To rebut Chevron's articulated reasons, Laurence attempted but was unable to demonstrate that the "no-end run" policy had been applied inconsistently at Pascagoula. Indeed, in reference to demotions, Chevron was able to show that it was applied uniformly regardless of age--all workers returning directly from Saudi Arabia resumed work in the position they attained before leaving.1 Neither party presented evidence as to how the policy influenced promotion decisions. Yet, given the proximity in time between Laurence's demotion and non-promotion, the promotion decision appears consistent with this policy.2


To rebut Chevron's claim that Roos was the better candidate, Laurence points to his evaluations, which were generally good throughout the course of his employment with Chevron and Aramco, and to the fact that he advanced steadily in various supervisory positions at Aramco. This evidence, however, does not establish that Laurence was the better candidate. Chevron offered testimonial evidence that Roos was an outstanding performer and that he was within the eligibility pool. Laurence did nothing to refute this testimony. The only evidence he presented to support his assertion that he was qualified for the job was his own assessment of the job requirements. Moreover, he was unable to establish that he should have been considered part of the Pascagoula eligibility pool. Laurence also derided the "bulletin board test" as a popularity contest but did nothing to show that age played any part in management's assessment of candidates under this test. Laurence failed to demonstrate that Roos' promotion was not based on his qualifications or that it was motivated by age.


As further evidence of age discrimination, Laurence points out that Chevron promoted employment in Saudi Arabia as offering the "best of both worlds," which he understood as meaning that his foreign experience would be considered for employment opportunities domestically. He contends that this promise was undermined directly by Pascagoula's policy of protecting domestic employees. He also presented evidence that his salary should have been frozen for one year following his demotion. While this evidence may have warranted a charge of unfairness, Laurence has failed to demonstrate that any of these actions were motivated by age considerations.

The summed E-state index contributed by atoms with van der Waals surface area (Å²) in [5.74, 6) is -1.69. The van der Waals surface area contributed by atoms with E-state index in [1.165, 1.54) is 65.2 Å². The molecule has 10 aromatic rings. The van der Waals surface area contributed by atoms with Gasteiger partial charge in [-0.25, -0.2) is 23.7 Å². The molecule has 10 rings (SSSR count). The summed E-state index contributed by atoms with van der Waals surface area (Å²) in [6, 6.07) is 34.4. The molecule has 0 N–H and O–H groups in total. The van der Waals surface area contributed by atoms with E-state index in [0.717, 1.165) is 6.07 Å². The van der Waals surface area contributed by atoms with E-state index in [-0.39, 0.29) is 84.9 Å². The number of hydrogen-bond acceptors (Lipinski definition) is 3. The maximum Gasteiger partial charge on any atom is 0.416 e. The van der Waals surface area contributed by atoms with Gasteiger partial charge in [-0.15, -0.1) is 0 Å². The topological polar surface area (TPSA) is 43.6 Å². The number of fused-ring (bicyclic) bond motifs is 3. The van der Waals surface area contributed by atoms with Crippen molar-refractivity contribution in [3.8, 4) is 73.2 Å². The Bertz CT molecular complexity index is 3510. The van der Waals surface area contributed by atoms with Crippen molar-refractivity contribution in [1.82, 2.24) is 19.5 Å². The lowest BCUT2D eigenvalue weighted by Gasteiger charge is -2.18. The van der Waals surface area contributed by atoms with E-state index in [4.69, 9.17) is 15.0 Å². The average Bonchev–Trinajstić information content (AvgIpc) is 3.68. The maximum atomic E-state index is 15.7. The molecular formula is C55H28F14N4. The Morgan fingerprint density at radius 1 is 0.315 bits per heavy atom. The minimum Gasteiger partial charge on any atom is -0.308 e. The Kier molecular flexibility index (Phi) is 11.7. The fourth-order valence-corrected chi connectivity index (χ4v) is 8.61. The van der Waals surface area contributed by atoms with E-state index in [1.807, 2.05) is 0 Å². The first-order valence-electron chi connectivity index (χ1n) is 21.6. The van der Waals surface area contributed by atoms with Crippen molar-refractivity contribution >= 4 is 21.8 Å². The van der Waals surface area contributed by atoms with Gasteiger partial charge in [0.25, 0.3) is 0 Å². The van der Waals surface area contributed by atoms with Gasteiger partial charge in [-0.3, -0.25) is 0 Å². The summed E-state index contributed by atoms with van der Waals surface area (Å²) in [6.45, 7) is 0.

Although Laurence testified that he believed he was not promoted because of his age, he could neither point to any statements by Chevron personnel to support this, nor to any generalized age discriminatory practices. Conclusory statements of age discrimination cannot support an inference that Chevron violated the ADEA. See Hansard, 865 F.2d at 1466; Sherrod v. Sears, Roebuck & Co., 785 F.2d 1312, 1316 (5th Cir.1986); Elliott, 714 F.2d at 566. The facts that he refused an early retirement package and that a 28 year old was promoted to a job for which he had applied are insufficient, alone or in combination, to refute Chevron's reasons for promoting Roos.


It is not enough for Laurence to prove that Pascagoula treats repatriated employees arbitrarily. "The ADEA cannot protect older employees from erroneous or even arbitrary personnel decisions, but only from decisions which are unlawfully motivated." Bienkowski v. American Airlines, 851 F.2d 1503, 1508 (5th Cir.1988).


In overturning the jury's verdict, we are not unmindful that we are intruding on the jury's guarded territory. The parties relied extensively on testimonial evidence. While evaluating witness credibility is within the unique purview of the jury, and a jury is free to discredit an employer's self-serving testimony, see Hansard, 865 F.2d at 1465; Guthrie v. J.C. Penney Co., 803 F.2d 202, 207 (5th Cir.1986), Laurence offered little more than his own testimony to refute Chevron's reasons and presented only circumstantial evidence that was more consistent with those reasons than with age discrimination. "Pretext was not made out, nor could reasonable jurors properly have concluded that it was." Elliott, 714 F.2d at 566. On this record, plaintiff has failed to prove that Chevron intentionally or willfully discriminated against him.


Judgment of the district court is REVERSED and here RENDERED for defendant.


One employee that did return to Pascagoula from Saudi Arabia at a level higher than he previously had attained at Pascagoula had worked at another domestic plant prior to his return. He, therefore, was treated by Pascagoula management as a domestic employee rather than a repatriated employee


Plaintiff points out that of Roos' five years of experience, Roos had worked only two years at Pascagoula; the other three years were spent at Perth Amboy. This, however, does not suggest inconsistency since Roos was promoted within the domestic system and gained supervisory experience at Pascagoula